The European Journal of Health Economics

, Volume 13, Issue 6, pp 789–799

The cost-effectiveness of cash versus lottery incentives for a web-based, stated-preference community survey

Original Paper

DOI: 10.1007/s10198-011-0332-0

Cite this article as:
Gajic, A., Cameron, D. & Hurley, J. Eur J Health Econ (2012) 13: 789. doi:10.1007/s10198-011-0332-0

Abstract

We present the results of a randomized experiment to test the effectiveness and cost-effectiveness of response incentives for a stated-preference survey of a general community population. The survey was administered using a mixed-mode approach, in which community members were invited to participate using a traditional mailed letter using contact information for a representative sample of the community; but individuals completed the survey via the web, which exploited the advantages of electronic capture. Individuals were randomized to four incentive groups: (a) no incentive, (b) prepaid cash incentive ($2), (c) a low lottery (10 prizes of $25) and (d) a high lottery (2 prizes of $250). Letters of invitation were mailed to 3,000 individuals. In total, 405 individuals (14.4%) contacted the website and 277 (9.8%) provided complete responses. The prepaid cash incentive generated the highest contact and response rates (23.3 and 17.3%, respectively), and no incentive generated the lowest (9.1 and 5.7%, respectively). The high lottery, however, was the most cost-effective incentive for obtaining completed surveys: compared with no incentive, the incremental cost-effectiveness ratio (ICER) per completed survey for high lottery was $13.89; for prepaid cash, the ICER was $18.29. This finding suggests that the preferred response incentive for community-based, stated-preference surveys is a lottery with a small number of large prizes.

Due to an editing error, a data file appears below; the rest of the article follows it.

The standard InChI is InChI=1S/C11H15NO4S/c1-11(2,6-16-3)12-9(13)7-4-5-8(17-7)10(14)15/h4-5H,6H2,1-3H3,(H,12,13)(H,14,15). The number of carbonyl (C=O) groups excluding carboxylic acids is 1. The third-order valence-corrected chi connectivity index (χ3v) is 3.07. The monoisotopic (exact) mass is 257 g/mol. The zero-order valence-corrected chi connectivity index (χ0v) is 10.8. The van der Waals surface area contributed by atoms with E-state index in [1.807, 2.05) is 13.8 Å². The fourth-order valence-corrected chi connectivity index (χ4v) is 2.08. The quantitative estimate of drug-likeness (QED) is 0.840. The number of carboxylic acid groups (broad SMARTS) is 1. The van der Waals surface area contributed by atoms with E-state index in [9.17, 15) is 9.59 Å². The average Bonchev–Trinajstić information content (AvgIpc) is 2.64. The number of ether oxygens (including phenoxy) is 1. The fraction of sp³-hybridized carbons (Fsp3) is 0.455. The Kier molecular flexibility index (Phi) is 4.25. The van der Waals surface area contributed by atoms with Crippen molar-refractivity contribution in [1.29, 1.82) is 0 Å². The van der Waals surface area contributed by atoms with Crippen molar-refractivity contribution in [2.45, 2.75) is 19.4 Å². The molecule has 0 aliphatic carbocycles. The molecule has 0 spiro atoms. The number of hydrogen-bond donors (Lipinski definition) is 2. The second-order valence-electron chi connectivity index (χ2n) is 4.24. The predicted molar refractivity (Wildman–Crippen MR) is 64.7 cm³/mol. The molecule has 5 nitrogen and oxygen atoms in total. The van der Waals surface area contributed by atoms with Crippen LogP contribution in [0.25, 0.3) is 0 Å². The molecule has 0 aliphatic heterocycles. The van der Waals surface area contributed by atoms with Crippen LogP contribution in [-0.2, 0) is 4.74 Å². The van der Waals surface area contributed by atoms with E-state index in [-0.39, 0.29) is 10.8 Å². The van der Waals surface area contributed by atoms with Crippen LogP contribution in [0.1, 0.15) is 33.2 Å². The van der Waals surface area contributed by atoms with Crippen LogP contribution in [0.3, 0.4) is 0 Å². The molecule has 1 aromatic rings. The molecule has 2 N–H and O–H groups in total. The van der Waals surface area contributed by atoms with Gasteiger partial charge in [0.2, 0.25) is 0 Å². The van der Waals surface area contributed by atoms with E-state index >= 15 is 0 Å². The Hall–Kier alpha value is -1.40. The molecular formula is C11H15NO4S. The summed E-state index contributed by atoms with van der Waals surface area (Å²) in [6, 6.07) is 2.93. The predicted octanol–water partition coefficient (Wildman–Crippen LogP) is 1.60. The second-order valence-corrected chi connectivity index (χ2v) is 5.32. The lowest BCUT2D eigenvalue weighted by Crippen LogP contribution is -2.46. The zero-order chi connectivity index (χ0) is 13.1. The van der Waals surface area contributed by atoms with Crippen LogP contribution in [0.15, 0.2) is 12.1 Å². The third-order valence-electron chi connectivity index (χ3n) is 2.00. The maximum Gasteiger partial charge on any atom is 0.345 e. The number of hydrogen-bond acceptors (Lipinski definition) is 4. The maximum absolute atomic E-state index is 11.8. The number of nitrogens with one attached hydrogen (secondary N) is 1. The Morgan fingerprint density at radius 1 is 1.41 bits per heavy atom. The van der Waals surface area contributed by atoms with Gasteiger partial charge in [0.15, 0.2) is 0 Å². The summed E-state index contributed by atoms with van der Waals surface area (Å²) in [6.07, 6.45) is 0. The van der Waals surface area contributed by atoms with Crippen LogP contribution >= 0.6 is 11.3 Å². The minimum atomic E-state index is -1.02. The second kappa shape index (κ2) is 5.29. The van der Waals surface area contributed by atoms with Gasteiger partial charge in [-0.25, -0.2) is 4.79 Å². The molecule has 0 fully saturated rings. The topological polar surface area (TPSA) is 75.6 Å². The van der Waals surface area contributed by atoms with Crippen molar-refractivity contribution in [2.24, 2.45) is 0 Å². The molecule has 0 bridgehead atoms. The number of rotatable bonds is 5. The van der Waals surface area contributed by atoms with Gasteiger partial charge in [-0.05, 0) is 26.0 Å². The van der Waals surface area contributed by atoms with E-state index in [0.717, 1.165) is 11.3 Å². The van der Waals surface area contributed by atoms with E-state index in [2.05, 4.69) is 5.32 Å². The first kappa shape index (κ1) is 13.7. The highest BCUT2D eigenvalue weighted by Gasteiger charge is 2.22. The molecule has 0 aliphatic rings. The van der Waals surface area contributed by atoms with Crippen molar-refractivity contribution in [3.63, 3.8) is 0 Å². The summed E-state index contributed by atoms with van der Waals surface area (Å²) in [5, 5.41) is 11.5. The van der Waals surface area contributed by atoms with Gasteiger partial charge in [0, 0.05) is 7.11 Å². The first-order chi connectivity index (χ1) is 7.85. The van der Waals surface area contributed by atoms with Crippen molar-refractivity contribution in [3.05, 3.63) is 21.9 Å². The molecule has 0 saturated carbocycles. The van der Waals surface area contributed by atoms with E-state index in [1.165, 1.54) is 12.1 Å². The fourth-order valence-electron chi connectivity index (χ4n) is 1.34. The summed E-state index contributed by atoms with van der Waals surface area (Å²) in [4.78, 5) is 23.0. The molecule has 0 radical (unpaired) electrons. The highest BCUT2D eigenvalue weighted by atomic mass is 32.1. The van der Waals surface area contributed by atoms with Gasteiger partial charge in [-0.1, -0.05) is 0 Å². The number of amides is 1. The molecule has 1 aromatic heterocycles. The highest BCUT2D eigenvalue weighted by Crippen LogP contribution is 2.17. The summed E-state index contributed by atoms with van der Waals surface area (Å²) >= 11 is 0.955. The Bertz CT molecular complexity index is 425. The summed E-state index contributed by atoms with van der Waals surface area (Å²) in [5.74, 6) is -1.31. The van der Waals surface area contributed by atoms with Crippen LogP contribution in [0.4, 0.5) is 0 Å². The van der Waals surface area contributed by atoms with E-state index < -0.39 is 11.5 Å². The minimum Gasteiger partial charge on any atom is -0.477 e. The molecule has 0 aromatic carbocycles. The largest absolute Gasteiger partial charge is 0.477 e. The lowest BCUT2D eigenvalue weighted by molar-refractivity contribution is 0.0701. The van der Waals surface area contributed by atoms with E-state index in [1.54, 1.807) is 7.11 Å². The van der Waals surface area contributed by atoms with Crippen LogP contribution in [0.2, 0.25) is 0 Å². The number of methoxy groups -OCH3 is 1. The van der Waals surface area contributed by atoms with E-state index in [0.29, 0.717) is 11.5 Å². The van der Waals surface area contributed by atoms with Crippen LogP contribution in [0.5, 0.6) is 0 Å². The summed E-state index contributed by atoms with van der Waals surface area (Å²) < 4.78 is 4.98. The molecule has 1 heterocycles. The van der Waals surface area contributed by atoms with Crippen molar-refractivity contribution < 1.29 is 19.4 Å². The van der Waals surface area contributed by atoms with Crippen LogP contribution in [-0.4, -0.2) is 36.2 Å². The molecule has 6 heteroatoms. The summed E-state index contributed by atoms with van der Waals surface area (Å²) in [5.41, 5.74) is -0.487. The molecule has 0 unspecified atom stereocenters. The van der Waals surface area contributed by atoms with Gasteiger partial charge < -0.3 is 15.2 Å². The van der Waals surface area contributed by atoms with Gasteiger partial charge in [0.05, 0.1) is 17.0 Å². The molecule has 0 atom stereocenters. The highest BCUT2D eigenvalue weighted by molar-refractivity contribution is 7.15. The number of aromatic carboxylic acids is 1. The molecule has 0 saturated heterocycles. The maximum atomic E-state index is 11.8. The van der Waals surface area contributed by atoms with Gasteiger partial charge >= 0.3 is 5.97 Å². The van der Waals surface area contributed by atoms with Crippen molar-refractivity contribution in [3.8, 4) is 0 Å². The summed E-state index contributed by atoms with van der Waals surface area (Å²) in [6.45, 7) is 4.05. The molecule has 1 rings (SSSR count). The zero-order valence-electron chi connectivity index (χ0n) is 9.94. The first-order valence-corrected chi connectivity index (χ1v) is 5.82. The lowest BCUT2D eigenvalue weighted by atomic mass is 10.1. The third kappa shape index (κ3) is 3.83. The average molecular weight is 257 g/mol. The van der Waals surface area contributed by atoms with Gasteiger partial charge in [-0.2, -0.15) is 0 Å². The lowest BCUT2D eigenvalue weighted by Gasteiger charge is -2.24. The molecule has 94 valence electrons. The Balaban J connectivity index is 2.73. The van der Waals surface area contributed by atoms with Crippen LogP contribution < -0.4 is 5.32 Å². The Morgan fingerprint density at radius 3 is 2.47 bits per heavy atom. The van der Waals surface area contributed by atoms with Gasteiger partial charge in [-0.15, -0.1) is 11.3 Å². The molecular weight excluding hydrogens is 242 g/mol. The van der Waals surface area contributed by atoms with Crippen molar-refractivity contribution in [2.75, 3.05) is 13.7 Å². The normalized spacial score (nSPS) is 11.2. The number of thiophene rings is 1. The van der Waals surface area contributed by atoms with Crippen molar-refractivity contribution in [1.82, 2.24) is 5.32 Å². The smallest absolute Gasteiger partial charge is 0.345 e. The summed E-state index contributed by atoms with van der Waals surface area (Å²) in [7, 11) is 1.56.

Keywords

Stated-preference survey Discrete-choice survey Response incentives 

JEL Codes

I10 C83 C90 

Copyright information

© Springer-Verlag 2011

Authors and Affiliations

  • Aleksandra Gajic
    • 1
    • 2
  • David Cameron
    • 1
    • 2
  • Jeremiah Hurley
    • 1
    • 2
    • 3
  1. 1.Department of EconomicsMcMaster UniversityHamiltonCanada
  2. 2.Centre for Health Economics and Policy AnalysisMcMaster UniversityHamiltonCanada
  3. 3.Department of Clinical Epidemiology and BiostatisticsMcMaster UniversityHamiltonCanada

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